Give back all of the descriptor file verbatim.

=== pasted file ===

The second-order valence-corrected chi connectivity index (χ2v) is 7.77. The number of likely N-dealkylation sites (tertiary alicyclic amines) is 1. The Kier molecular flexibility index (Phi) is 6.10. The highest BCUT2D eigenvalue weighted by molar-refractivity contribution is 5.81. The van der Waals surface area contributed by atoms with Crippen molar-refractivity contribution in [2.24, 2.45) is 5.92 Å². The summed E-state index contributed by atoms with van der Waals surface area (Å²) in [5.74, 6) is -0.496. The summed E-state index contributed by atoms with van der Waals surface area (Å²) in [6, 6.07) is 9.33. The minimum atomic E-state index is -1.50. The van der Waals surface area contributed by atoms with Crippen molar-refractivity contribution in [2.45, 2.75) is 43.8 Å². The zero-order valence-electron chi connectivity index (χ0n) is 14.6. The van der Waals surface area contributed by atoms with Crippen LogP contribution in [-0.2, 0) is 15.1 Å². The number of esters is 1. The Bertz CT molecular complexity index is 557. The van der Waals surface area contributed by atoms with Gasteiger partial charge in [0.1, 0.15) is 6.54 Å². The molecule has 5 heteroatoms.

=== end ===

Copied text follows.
The second-order valence-corrected chi connectivity index (χ2v) is 7.77. The number of likely N-dealkylation sites (tertiary alicyclic amines) is 1. The Kier molecular flexibility index (Phi) is 6.10. The highest BCUT2D eigenvalue weighted by molar-refractivity contribution is 5.81. The van der Waals surface area contributed by atoms with Crippen molar-refractivity contribution in [2.24, 2.45) is 5.92 Å². The summed E-state index contributed by atoms with van der Waals surface area (Å²) in [5.74, 6) is -0.496. The summed E-state index contributed by atoms with van der Waals surface area (Å²) in [6, 6.07) is 9.33. The minimum atomic E-state index is -1.50. The van der Waals surface area contributed by atoms with Crippen molar-refractivity contribution in [2.45, 2.75) is 43.8 Å². The zero-order valence-electron chi connectivity index (χ0n) is 14.6. The van der Waals surface area contributed by atoms with Crippen LogP contribution in [-0.2, 0) is 15.1 Å². The number of esters is 1. The Bertz CT molecular complexity index is 557. The van der Waals surface area contributed by atoms with Gasteiger partial charge in [0.1, 0.15) is 6.54 Å². The molecule has 5 heteroatoms.